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J&K, other Himalayan states to make significant value addition in India’s future economy: Mos PMO

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Jammu: Union minister Jitendra Singh on Thursday said Jammu and Kashmir and other Himalayan states are going to make a significant value addition to build India’s future economy in the next 25 years.

The Minister of State (MoS) in the Prime Minister’s Office (PMO) inaugurated the three-day Indian Ecology International Conference on ‘sustainable agricultural innovations for resilient agri-food systems’, being hosted by Sher-e-Kashmir University of Agricultural Sciences and Technology (SKUAST)-Jammu, here.

“In the next 25 years of ‘Amrit Kal’, Jammu and Kashmir and several hill territories as well as the Himalayan states are going to make a significant value addition to build India’s future economy because these are the territories whose resources have remain under-utilised in the past,” the minister said.

With Prime Minister Narendra Modi giving a focussed attention to these areas, they are going to play a pivotal role in placing India on the world pedestal by 2047, he said.

Singh said the agricultural innovations to enhance food security and productivity in a sustainable manner, climate-resilient food solutions, restoration of natural resources, future of farming, agricultural sensors, farming drones, and public health and food safety are important issues concerning the agriculture world including India.

“Policy makers and agricultural scientists in India are working hard on improving livelihoods and creating more and better jobs, including for women and youth, improving food security for all, including access to safe and nutritious food and making agriculture and food more sustainable and more climate-smart, while reducing greenhouse gas emissions,” he said.

Dwelling on the theme of the conference, Singh said agricultural development is one of the most powerful tools to end economic constraints, boost shared prosperity and feed a projected 9.7 billion people by 2050.

He said, healthy, sustainable and inclusive food systems are critical to achieve the world’s development goals.

The minister, however, emphasised the need to address the climate related issues to avoid their adverse effect on the agriculture sector.

Agriculture, forestry and land use change are responsible for about 25 percent of greenhouse gas emissions and mitigation in the agriculture sector is part of the solution to climate change, he said.

“The world faces a dilemma, whether to stay with those innovations that were successful in yields but risk catastrophic climate change, endangering those yields or to continue with innovations in agricultural technology so that we do not suffer those risks from climate change,” Singh said.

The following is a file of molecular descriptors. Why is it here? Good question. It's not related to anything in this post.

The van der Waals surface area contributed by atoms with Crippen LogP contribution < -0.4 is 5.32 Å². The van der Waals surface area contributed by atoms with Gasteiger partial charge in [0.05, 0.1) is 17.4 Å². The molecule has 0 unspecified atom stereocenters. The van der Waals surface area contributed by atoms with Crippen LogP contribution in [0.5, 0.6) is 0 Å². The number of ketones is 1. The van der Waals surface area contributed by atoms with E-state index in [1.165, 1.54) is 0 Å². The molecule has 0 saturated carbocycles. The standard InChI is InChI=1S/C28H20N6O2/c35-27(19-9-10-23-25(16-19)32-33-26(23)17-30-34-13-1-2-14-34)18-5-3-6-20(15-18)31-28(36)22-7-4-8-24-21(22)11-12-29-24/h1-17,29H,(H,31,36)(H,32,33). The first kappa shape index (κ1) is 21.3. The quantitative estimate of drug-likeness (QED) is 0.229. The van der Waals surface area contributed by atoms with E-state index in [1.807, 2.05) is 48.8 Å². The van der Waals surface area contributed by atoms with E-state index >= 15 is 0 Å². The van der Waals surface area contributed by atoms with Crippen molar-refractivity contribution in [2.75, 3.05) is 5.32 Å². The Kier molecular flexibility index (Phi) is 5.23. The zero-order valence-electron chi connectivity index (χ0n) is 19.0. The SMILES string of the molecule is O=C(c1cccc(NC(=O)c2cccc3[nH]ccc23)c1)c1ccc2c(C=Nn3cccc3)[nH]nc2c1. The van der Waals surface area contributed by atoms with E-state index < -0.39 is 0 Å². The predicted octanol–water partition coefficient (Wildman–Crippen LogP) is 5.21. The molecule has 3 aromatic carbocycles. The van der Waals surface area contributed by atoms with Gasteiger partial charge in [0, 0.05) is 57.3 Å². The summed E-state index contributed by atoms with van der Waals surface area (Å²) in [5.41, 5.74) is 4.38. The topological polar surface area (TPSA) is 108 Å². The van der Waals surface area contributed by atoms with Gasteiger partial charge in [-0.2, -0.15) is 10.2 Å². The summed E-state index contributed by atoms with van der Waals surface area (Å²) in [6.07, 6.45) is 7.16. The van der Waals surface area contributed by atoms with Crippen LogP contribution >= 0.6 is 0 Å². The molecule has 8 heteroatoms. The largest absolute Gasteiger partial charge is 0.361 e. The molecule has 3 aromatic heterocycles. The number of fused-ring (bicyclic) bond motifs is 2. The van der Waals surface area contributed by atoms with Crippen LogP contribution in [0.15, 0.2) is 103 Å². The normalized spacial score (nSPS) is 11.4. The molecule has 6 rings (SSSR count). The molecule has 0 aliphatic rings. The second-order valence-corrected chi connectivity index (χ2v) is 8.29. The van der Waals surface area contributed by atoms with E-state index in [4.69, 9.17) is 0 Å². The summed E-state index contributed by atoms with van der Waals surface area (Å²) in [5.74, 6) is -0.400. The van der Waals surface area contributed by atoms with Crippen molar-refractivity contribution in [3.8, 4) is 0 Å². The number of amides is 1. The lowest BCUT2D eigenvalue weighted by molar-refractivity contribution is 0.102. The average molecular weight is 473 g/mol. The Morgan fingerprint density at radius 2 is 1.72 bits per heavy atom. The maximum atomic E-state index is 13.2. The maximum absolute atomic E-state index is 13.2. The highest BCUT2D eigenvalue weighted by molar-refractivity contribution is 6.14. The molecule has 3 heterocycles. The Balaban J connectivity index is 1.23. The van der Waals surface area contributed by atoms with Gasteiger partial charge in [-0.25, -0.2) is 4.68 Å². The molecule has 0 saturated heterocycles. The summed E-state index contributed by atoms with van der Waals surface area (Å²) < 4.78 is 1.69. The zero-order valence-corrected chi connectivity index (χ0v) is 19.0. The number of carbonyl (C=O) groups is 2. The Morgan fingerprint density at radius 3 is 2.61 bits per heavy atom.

He said agriculture has changed dramatically in the 20th century as food and fibre productivity has soared due to new technologies, mechanisation, increased chemical use, specialisation, and government policies that favoured maximising production and reducing food prices.

“But, the challenges of the 21st century ranging from climate changes to pest attacks and conflicts could pose a threat,” he said, adding, “I am convinced that agricultural scientists are capable enough to help India lead the way.”

The minister said the ‘Purple Revolution’ originating from Jammu and Kashmir offers attractive startup avenues and those who have entered the lavender sector are making a fortune out of it, but what is required is awareness about these new opportunities of livelihood rolled out in recent years under the leadership of Prime Minister Narendra Modi.

He said the pace of innovation in the country has assumed global scale, but the change of mindset also needs to be encouraged at the same pace.

He enumerated a series of pro-agriculture reforms introduced by the Modi government and said several path-breaking decisions like new guidelines for geospatial technology and relaxation in the regulations for developing drones are also enabling provisions for today’s agriculture entrepreneurs and agri-startups.

“This government had brought in an amendment in the 100-year-old Indian Forest Act which was enacted by the British government and following this amendment, home-grown bamboo has been exempted from the Forest Act so that the youth could use the versatile properties of bamboo for agriculture entrepreneurship as well as in other sectors,” he said.

He said there are huge reserves of bamboo in districts like Kathua and Reasi in Jammu province but these were never adequately explored.

Referring to the theme of the conference, he said sustainable innovations are the prerequisites for sustainable startups and sustainable means of livelihood.

To achieve this, he emphasised the importance of linking with industry right from the beginning and making industry an equal stakeholder so that the research projects are determined by the requirements of the industry.

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